PRIVATE JOHN JOSEPH QUINN
21ST MARCH 1918 AGE 20
BURIED: PREMONT BRITISH CEMETERY, AISNE, FRANCE
Private Quinn's father quotes Christ's words in the Garden of Gethsemane for his son's inscription. Knowing what is to come, Christ prays that he might be spared:
"And he went a little farther, and fell on his face, and prayed, saying, O my Father, if it be possible, let this cup pass from me: nevertheless not as I will, but as Thou wilt."
This is not just the acceptance of God's will as in, 'Thy will be done on earth as it is in heaven', but a declaration that this is not what I want to happen but if it is God's will then I will accept it.
John Joseph Quinn was born in Ireland to John and Mary Quinn. He grew up in Altrincham, Cheshire where his father was a domestic gardener. He served from 1916 with the 9th Battalion Manchester Regiment.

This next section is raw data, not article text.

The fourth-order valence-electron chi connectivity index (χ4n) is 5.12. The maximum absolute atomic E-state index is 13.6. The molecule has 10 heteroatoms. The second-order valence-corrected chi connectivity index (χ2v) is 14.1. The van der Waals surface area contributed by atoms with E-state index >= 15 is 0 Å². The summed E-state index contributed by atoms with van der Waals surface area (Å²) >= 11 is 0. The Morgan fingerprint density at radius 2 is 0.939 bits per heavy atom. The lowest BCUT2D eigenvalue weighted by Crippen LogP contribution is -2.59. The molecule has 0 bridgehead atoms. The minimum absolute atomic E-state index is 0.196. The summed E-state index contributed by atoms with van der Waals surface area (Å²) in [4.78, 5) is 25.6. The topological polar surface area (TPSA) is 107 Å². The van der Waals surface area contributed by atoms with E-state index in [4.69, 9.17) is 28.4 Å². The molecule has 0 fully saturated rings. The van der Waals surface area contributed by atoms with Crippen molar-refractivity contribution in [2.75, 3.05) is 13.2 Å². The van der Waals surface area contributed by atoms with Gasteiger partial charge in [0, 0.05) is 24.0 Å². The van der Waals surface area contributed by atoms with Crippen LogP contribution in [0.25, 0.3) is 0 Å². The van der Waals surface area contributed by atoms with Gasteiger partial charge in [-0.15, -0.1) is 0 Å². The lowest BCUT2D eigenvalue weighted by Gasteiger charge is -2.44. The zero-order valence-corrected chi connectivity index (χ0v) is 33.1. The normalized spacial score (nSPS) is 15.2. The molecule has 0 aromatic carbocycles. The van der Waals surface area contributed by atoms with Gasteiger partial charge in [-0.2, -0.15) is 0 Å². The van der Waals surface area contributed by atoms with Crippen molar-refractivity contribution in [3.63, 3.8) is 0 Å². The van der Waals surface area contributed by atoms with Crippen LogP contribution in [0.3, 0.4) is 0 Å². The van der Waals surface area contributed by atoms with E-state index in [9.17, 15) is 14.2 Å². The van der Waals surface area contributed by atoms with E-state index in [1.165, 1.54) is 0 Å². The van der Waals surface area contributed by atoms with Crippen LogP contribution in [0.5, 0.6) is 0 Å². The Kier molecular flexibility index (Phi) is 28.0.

On 21 March 1918 the battalion war diary records that they were in the reserves at Hervilly when at 4.30 am they were ordered:
"to take up battle positions owing to enemy activity. This was done through heavy gas bombardment which caused about 30 casualties. The Battalion went into action and continued in action until April 1st."
The next few days saw constant enemy attacks, counter attacks, withdrawals and regroupings until 31 March when the battalion were finally relieved. Knowing this you can understand why Quinn's date of death is given by the War Graves Commission as between 21st and 31st March. In the chaos it was impossible to keep track of the fate of every soldier. However, on the 31st the diary writer records:
"During the time from March 21st/31st, the Battalion was continuously in action and fought very hard. The casualties were 25 officers and 630 ORs."
What happened to Quinn? Red Cross records show that he was taken prisoner by the Germans and then buried by them in the military cemetery at Bohain. In March 1925 his body was exhumed and reburied in Premont British Cemetery.